Brief communication: The London atlas of human tooth development and eruption
Article first published online: 22 MAR 2010
Copyright © 2010 Wiley-Liss, Inc.
American Journal of Physical Anthropology
Volume 142, Issue 3, pages 481–490, July 2010
How to Cite
AlQahtani, S.J., Hector, M.P. and Liversidge, H.M. (2010), Brief communication: The London atlas of human tooth development and eruption. Am. J. Phys. Anthropol., 142: 481–490. doi: 10.1002/ajpa.21258
- Issue published online: 7 JUN 2010
- Article first published online: 22 MAR 2010
- Manuscript Accepted: 4 DEC 2009
- Manuscript Received: 21 AUG 2009
- Ministry of Higher Education, Saudi Arabia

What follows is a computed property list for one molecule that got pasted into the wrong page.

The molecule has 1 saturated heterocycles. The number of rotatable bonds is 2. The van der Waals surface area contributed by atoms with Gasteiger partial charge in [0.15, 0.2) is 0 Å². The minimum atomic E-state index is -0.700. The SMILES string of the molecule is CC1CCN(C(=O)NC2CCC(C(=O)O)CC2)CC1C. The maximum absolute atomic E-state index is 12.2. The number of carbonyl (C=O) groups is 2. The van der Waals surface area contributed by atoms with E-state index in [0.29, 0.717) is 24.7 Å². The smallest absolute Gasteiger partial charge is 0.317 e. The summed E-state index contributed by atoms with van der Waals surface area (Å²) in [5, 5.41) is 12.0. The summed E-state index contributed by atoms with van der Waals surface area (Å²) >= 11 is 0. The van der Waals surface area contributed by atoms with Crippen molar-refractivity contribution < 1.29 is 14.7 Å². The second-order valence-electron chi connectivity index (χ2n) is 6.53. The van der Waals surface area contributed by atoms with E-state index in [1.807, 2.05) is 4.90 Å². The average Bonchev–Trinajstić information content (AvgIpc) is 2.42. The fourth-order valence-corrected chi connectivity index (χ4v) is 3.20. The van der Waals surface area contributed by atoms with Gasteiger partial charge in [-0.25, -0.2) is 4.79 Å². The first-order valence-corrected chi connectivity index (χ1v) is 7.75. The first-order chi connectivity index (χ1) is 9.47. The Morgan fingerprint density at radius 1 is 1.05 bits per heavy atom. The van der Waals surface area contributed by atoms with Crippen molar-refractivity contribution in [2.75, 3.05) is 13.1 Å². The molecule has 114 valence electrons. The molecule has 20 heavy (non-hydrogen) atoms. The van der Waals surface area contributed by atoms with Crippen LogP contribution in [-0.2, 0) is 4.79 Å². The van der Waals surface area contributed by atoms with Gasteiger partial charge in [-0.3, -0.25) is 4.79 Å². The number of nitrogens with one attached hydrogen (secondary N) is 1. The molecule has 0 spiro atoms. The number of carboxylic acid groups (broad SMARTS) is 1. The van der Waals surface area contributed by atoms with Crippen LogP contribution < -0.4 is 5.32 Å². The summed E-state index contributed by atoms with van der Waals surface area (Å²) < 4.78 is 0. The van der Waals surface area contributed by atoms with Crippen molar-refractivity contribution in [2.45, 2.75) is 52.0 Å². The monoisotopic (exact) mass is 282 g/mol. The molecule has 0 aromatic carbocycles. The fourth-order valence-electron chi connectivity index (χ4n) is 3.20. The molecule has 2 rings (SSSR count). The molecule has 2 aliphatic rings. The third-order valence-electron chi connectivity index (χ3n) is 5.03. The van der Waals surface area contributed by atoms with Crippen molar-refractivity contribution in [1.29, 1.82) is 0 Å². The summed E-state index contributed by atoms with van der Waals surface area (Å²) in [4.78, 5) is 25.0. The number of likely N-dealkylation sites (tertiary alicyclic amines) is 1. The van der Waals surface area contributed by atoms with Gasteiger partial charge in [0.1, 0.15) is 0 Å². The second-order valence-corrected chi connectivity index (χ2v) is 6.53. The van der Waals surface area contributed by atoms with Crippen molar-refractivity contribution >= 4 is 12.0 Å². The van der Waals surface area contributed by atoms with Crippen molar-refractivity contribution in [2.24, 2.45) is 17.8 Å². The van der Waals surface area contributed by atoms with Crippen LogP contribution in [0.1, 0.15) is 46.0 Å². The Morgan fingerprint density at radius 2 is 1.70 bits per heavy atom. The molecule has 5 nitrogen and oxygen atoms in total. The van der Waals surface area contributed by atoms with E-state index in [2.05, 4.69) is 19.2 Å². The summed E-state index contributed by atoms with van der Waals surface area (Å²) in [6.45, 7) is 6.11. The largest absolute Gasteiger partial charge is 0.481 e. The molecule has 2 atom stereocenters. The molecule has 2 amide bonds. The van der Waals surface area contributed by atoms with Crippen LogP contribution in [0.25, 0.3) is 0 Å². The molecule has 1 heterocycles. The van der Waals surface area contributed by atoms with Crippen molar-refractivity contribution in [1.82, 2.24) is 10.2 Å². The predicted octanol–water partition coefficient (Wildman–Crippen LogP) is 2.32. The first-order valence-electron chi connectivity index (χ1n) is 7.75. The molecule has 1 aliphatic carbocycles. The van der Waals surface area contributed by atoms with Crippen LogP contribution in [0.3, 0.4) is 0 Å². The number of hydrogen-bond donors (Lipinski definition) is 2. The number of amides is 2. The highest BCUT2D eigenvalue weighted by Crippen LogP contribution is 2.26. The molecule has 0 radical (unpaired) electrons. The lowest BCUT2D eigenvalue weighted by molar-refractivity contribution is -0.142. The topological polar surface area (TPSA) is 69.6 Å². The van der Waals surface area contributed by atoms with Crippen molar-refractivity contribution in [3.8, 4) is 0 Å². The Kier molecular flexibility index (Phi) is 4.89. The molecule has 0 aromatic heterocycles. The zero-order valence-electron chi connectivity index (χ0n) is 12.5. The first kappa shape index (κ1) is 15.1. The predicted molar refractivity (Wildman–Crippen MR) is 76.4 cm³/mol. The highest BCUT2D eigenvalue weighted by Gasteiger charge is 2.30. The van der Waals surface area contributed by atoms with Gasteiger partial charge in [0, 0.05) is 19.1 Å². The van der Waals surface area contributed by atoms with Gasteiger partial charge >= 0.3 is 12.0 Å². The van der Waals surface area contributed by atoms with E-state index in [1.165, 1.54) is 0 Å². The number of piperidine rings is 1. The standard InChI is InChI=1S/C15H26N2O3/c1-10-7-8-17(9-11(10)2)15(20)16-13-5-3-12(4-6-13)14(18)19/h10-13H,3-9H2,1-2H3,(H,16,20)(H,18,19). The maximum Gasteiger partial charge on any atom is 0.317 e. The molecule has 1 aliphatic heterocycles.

The aim of this study was to develop a comprehensive evidence-based atlas to estimate age using both tooth development and alveolar eruption for human individuals between 28 weeks in utero and 23 years. This was a cross-sectional, retrospective study of archived material with the sample aged 2 years and older having a uniform age and sex distribution. Developing teeth from 72 prenatal and 104 postnatal skeletal remains of known age-at-death were examined from collections held at the Royal College of Surgeons of England and the Natural History Museum, London, UK (M 91, F 72, unknown sex 13). Data were also collected from dental radiographs of living individuals (M 264, F 264). Median stage for tooth development and eruption for all age categories was used to construct the atlas. Tooth development was determined according to Moorrees et al. (J Dent Res 42 (1963a) 490–502; Am J Phys Anthropol 21 (1963b) 205–213) and eruption was assessed relative to the alveolar bone level. Intraexaminer reproducibility calculated using Kappa on 150 teeth was 0.90 for 15 skeletal remains of age <2 years, and 0.81 from 605 teeth (50 radiographs). Age categories were monthly in the last trimester, 2 weeks perinatally, 3-month intervals during the first year, and at every year thereafter. Results show that tooth formation is least variable in infancy and most variable after the age of 16 years for the development of the third molar. Am J Phys Anthropol, 2010. © 2010 Wiley-Liss, Inc.